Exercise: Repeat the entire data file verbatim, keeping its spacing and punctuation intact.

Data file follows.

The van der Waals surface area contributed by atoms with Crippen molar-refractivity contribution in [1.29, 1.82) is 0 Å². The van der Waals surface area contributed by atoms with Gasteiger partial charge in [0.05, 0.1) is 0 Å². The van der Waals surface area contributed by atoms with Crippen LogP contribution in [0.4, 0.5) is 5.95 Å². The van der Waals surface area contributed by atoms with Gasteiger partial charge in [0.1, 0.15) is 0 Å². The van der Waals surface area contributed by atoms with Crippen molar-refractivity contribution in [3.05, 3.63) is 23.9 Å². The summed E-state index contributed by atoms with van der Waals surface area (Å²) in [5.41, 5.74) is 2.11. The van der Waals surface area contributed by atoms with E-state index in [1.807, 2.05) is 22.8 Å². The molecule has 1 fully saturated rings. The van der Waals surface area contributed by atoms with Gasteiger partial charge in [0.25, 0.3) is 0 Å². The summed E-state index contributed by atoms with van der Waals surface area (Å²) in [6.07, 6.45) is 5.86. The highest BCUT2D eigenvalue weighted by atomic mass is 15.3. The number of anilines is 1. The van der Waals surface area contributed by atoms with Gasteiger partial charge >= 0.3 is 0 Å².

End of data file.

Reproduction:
The van der Waals surface area contributed by atoms with Crippen molar-refractivity contribution in [1.29, 1.82) is 0 Å². The van der Waals surface area contributed by atoms with Gasteiger partial charge in [0.05, 0.1) is 0 Å². The van der Waals surface area contributed by atoms with Crippen LogP contribution in [0.4, 0.5) is 5.95 Å². The van der Waals surface area contributed by atoms with Gasteiger partial charge in [0.1, 0.15) is 0 Å². The van der Waals surface area contributed by atoms with Crippen molar-refractivity contribution in [3.05, 3.63) is 23.9 Å². The summed E-state index contributed by atoms with van der Waals surface area (Å²) in [5.41, 5.74) is 2.11. The van der Waals surface area contributed by atoms with E-state index in [1.807, 2.05) is 22.8 Å². The molecule has 1 fully saturated rings. The van der Waals surface area contributed by atoms with Gasteiger partial charge in [0.25, 0.3) is 0 Å². The summed E-state index contributed by atoms with van der Waals surface area (Å²) in [6.07, 6.45) is 5.86. The highest BCUT2D eigenvalue weighted by atomic mass is 15.3. The number of anilines is 1. The van der Waals surface area contributed by atoms with Gasteiger partial charge >= 0.3 is 0 Å².